Max Bill graduated from The Bauhaus in the 1930s, and he designed his famous wall clocks for Junghans starting in 1957. By the early 1960s, his dial designs were making their way into Junghans wristwatches. He’s especially loved for the playful numeral 4, which may or may not have actually originated with him (debates rage). The current lineup of Max Bill models is expansive and varied. Movements range from automatic to hand-wound, quartz, and even a radio-controlled atomic movement in the Max Bill MEGA. If you’re into chronographs, check out the Chronoscope. Plenty of dial colors, straps, and case metals make for a plethora of choices.

Movements & Case Sizes:
Handwound: Cal. J805.1 (ETA 2801-2 base), 34mm x 9mm
MEGA: Radio-controlled Cal. J101.65), 38mm x 9mm
Automatic: Cal. J800.1 (ETA 2824-2 base), 38mm x 10mm
Chronoscope: Cal. J880.2 (ETA 7750 base), 40mm x 14.4mm
Quartz: Cal. J645.33 (ETA 955.112 base) 38mm x 7.9mm
Available Materials: Steel; PVD-coated steel; gold
Price Range: $595-$1,895

Stowa Antea Klassik Line

Another German brand carrying its Bauhaus watches into the 21st Century with pride, Stowa offers so many versions of the Antea (including special editions), that it’s probably best to leap over to the website and start browsing. For those who want a deep Bauhaus vibe, go for the Back to Bauhaus version, featuring a playful numerical layout and a rainbow of Constructivist hues.

Movements & Case Sizes:
Peseux 7001 hand-wound: 35.5mm x 6.9mm
ETA 2824-2 automatic: 36.5mm x 9.2mm & 39mm x 9.2.mm
Unitas 6498-1 hand-wound: 41mm x 9.2mm
Available Materials: Stainless steel; Black PVD; Rose-colored PVD
Price Range: ~$629-$1,316

Defakto Vektor

Many consider the German craft and design collective called Deutscher Werkbund to have planted the seeds of the Bauhuas. Today, Germany’s Defakto belongs to the Deutscher Werkbund, and their watches are stellar examples of Bauhaus style and functionality. With 25 individual models spread across 8 series, Defakto has been dropping Bauhaus-influenced hits since 2007. The Vektor is among their most strikingly simple watches, with stick hands and markers, and, well, that’s about it — minimalism at its best.

Movements & Case Sizes: Miyota 9015 automatic mechanical movement, 39mm x 6.8mm
Available Materials: Stainless steel case on leather bracelet
Price Range: ~$828

Mondaine Classic Automatic Day Date

When Swiss designer Hans Hilfiker redesigned the clocks for the Swiss Federal Railways in 1944, he had no idea that Mondaine would license that design in 1986 and turn it into a massively popular watch line. One of the most recognizable and legible watches on the market, all Mondains basically look the same because all hold true to that singular, minimalist clock design. The Classic Automatic is the most expensive model, featuring a mechanical automatic movement and a day-date complication. If you must have text, the Helvetica series introduces the world’s most popular font to the dial.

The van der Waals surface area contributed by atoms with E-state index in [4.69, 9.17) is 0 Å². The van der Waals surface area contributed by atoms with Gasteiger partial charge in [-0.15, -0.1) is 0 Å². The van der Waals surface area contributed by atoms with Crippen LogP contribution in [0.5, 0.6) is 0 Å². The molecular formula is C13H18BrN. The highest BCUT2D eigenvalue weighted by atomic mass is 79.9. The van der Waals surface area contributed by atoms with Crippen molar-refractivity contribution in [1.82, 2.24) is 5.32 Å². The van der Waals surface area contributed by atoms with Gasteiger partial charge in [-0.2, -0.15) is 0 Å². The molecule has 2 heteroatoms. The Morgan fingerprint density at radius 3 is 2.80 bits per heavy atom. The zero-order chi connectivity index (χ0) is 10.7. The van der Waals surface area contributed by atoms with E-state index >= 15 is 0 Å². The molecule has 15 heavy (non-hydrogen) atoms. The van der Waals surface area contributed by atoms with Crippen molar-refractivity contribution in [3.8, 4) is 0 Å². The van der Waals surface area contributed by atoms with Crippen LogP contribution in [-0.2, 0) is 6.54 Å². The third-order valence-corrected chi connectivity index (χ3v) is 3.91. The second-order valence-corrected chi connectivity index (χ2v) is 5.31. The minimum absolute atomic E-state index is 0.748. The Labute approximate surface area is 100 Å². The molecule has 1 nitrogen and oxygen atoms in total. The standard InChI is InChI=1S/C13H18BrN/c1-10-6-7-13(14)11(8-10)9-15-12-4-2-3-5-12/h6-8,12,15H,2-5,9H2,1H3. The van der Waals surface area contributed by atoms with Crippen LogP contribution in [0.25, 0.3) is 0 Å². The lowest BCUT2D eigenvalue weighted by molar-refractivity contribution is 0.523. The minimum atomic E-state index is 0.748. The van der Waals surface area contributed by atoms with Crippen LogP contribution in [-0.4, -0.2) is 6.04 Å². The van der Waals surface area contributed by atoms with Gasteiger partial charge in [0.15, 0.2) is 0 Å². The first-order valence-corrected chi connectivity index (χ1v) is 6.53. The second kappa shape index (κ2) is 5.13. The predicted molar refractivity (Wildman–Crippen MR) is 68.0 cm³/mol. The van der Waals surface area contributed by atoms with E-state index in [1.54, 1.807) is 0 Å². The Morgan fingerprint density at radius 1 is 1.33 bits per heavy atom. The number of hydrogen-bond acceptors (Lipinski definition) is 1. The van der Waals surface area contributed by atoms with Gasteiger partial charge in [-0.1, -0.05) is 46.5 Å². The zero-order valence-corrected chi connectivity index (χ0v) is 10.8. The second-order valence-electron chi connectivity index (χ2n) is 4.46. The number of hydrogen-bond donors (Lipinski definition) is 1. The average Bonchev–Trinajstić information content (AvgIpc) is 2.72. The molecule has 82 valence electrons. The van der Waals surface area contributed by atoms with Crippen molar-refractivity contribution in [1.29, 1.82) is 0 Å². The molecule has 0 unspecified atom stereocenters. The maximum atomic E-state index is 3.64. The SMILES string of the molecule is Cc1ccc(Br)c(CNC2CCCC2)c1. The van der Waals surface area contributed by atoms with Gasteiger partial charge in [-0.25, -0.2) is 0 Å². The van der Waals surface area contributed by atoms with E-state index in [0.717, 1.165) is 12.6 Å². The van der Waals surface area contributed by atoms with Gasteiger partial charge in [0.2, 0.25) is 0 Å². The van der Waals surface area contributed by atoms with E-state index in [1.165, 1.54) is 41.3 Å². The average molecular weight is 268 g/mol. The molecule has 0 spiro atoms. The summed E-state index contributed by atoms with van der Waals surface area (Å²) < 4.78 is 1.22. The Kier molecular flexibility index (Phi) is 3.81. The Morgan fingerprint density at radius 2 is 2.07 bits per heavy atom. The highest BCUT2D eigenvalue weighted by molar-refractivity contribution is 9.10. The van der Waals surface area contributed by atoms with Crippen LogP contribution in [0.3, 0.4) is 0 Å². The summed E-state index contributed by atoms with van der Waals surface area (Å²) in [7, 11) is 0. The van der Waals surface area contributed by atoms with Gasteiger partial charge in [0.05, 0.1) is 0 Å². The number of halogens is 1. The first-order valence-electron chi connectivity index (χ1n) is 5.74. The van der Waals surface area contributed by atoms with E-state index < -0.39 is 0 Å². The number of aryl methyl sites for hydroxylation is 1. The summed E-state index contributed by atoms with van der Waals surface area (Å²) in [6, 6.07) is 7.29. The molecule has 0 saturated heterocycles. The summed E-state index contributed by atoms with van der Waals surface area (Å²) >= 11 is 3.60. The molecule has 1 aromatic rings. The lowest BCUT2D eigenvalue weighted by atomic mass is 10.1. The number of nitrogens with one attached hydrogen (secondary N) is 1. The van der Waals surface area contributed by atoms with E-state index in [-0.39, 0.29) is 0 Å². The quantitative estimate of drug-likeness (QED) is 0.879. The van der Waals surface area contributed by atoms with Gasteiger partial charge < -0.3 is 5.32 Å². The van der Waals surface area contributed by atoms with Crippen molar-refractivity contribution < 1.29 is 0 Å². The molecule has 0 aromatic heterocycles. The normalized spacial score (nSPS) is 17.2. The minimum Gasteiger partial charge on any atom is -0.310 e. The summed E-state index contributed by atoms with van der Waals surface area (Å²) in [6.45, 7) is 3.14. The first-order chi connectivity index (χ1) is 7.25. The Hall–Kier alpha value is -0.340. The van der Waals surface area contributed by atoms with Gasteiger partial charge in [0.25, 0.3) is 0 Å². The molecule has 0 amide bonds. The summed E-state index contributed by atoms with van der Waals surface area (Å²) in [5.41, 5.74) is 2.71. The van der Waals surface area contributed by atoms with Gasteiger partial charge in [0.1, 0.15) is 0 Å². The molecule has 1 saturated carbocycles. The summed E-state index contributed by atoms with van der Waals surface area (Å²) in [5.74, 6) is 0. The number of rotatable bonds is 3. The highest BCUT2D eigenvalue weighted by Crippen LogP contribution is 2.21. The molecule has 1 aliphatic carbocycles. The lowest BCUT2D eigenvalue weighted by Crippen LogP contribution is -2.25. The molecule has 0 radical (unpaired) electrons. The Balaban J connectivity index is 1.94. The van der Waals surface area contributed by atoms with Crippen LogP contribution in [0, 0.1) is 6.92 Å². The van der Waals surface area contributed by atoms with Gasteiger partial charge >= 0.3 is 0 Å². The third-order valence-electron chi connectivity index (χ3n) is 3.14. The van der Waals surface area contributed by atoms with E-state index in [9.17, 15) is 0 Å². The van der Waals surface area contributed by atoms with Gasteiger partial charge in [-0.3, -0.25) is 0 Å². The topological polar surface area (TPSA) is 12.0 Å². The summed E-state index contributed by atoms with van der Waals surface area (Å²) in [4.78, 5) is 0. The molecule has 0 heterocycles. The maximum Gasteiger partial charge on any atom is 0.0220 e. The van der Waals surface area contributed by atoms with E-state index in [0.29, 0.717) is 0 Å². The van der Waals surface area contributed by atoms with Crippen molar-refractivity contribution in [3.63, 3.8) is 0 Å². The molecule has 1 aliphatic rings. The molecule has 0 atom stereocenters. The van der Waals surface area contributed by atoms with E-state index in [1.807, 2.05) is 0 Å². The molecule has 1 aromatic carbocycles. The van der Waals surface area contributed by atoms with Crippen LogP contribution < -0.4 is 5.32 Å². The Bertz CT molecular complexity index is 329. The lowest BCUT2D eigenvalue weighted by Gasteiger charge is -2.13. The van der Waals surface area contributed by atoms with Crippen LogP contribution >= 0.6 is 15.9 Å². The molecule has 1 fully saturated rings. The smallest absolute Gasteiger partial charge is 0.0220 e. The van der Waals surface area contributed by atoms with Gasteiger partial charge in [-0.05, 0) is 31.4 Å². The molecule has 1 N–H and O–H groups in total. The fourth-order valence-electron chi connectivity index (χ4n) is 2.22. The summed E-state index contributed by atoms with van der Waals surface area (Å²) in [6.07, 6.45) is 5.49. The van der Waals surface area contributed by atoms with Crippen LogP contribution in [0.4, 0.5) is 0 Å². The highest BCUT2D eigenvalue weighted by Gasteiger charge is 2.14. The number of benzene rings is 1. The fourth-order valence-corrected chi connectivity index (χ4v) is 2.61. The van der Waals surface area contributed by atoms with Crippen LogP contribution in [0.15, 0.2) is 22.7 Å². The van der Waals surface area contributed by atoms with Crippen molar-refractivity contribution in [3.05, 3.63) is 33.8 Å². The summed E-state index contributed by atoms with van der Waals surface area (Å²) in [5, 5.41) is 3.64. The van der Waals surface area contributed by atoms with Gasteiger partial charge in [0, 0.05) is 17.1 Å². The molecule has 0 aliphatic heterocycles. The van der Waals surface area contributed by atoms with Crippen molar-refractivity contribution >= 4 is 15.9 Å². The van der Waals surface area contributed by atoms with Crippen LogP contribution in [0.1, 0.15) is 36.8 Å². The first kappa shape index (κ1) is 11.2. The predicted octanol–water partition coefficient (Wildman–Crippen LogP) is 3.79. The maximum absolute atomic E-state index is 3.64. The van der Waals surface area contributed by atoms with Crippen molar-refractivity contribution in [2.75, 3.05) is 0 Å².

Movements & Case Size: Sellita SW220-1 HH4, 40mm
Available Materials: Stainless steel case on leather bracelet
Price: MSRP: $850

MeisterSinger No.1 & No.2

Any number of the Meistersinger models incorporate classic Bauhaus design, but the No.1 and No.2 stand out as the most straightforward. With just an hour hand, these watches are minimalist in the extreme. Once you adjust to one-handed time telling, the elegance and relative calm are hard to beat. The No.1 40mm gets you closer to a classic size, while the larger dials of the No.1 & No.2 at 43mm are billboard-esque.

Movements & Case Sizes:
No.1 43mm: Sellita SW210 hand-wound, 43mm x 11.5mm
No.1 40mm: Sellita SW210 hand-wound, 40mm (height unlisted)
No.2: Unitas 6498-1 hand-wound, 43mm x 12.6mm
Available Materials: Stainless steel; a wide selection of straps
Price Range: Starting at ~$,1595

Nomos Tangente Line

Just about any Nomos will meet Bauhaus criteria, but the Tangente was the one that put this brand on the map in the 1990s. Go small with the 33mm, keep it mellow at 38mm, or announce the time to the world with a 41mm Neomatic, which features a clever aperture-based date indicator around the dial. All Nomos watches house an in-house mechanical movement, and when you consider the price point, this is pretty incredible. Keep an eye open for special editions, too.

Movements & Case Sizes:
Ref. 180: Cal. DUW6101 automatic w/ date: 41mm x 7.9mm
Ref. 101: Alpha manual-wound: 35mm x 6.2mm
Ref 172: Cal. DUW4301 manual-wound w/ power reserve: 35mm x 6.6mm
Ref 131: Cal. DUW4401 manual-wound w/ power reserve & Date: 35mm x 6.6mm
Ref 175, 176, 177: Cal. DUW3001 automatic: 35mm x 6.9mm
Available Materials: Stainless steel cases; straps in leather, with a new bracelet on the way
Price Range: $1,760-$4,100

Ressence Type 1, 12, 2, 3, 5

Ressence watches are so innovative that it’s easy to overlook that this new star of the horological stage speaks fluent Bauhaus. The patented ROCS 1.3 Orbital Convex System tells the time and date with rotating discs within a larger rotating dial. (Check out this video to see how it works).

If that’s not innovative enough for you, check out the solar-powered E-crown of the Type 2, which jumps time zones automatically as you travel, stops the escapement mechanism to conserve power when not in use, and ueses an atomic reference to reset the hands when you tap the crystal — all while using a bona fide mechanical movement. The oil-filled Type 3 is possibly the most legible watch on the market, and the Type 5 introduces significant water resistance for the first time to a Ressence.

Movements & Case Sizes:
Type 1: module driven by the minute axle of a customised ETA 2892 base calibre, 42mm x 11mm
Type 12: same as above with cushion style case, 41mm x 11mm
Type 3: same movement with dial immersed in oil, 44mm x 15mm
Type 2: same movement with processor-driven E-Crown module, 45mm x 12mm
Type 5: same movement with innovative crown-less set and lock mechanism, 46mm x 15.5mm
Available Materials: Stainless steel, titanium
Price Range: Starting around $20,000